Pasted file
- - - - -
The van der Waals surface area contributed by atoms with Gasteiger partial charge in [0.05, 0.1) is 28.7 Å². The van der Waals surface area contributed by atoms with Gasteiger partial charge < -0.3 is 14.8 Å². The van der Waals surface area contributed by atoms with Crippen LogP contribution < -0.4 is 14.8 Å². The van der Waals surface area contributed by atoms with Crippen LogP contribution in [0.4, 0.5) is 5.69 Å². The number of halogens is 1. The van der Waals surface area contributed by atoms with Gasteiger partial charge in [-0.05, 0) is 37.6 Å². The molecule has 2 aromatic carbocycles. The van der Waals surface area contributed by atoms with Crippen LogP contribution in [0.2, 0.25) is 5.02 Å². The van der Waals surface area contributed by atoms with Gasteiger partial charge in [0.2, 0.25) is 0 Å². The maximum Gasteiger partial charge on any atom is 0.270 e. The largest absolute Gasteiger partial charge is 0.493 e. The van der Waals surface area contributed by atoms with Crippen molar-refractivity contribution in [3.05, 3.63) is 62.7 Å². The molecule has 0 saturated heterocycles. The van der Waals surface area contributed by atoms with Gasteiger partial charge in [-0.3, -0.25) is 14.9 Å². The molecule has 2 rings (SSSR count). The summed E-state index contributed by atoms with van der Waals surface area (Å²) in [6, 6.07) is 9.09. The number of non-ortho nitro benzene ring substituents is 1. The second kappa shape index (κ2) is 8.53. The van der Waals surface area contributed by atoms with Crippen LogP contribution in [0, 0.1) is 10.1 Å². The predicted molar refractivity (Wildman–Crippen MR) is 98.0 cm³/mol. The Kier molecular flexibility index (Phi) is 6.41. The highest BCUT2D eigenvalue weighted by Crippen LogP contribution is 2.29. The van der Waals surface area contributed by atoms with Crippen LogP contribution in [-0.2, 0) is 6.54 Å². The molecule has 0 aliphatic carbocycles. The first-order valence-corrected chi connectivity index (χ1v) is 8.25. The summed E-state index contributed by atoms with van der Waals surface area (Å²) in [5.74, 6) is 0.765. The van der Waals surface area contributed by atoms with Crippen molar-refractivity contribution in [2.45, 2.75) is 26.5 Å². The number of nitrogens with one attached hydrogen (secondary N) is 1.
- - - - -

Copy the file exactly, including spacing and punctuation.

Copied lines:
The van der Waals surface area contributed by atoms with Gasteiger partial charge in [0.05, 0.1) is 28.7 Å². The van der Waals surface area contributed by atoms with Gasteiger partial charge < -0.3 is 14.8 Å². The van der Waals surface area contributed by atoms with Crippen LogP contribution < -0.4 is 14.8 Å². The van der Waals surface area contributed by atoms with Crippen LogP contribution in [0.4, 0.5) is 5.69 Å². The number of halogens is 1. The van der Waals surface area contributed by atoms with Gasteiger partial charge in [-0.05, 0) is 37.6 Å². The molecule has 2 aromatic carbocycles. The van der Waals surface area contributed by atoms with Crippen LogP contribution in [0.2, 0.25) is 5.02 Å². The van der Waals surface area contributed by atoms with Gasteiger partial charge in [0.2, 0.25) is 0 Å². The maximum Gasteiger partial charge on any atom is 0.270 e. The largest absolute Gasteiger partial charge is 0.493 e. The van der Waals surface area contributed by atoms with Crippen molar-refractivity contribution in [3.05, 3.63) is 62.7 Å². The molecule has 0 saturated heterocycles. The van der Waals surface area contributed by atoms with Gasteiger partial charge in [-0.3, -0.25) is 14.9 Å². The molecule has 2 rings (SSSR count). The summed E-state index contributed by atoms with van der Waals surface area (Å²) in [6, 6.07) is 9.09. The number of non-ortho nitro benzene ring substituents is 1. The second kappa shape index (κ2) is 8.53. The van der Waals surface area contributed by atoms with Crippen LogP contribution in [0, 0.1) is 10.1 Å². The predicted molar refractivity (Wildman–Crippen MR) is 98.0 cm³/mol. The Kier molecular flexibility index (Phi) is 6.41. The highest BCUT2D eigenvalue weighted by Crippen LogP contribution is 2.29. The van der Waals surface area contributed by atoms with Crippen LogP contribution in [-0.2, 0) is 6.54 Å². The molecule has 0 aliphatic carbocycles. The first-order valence-corrected chi connectivity index (χ1v) is 8.25. The summed E-state index contributed by atoms with van der Waals surface area (Å²) in [5.74, 6) is 0.765. The van der Waals surface area contributed by atoms with Crippen molar-refractivity contribution in [2.45, 2.75) is 26.5 Å². The number of nitrogens with one attached hydrogen (secondary N) is 1.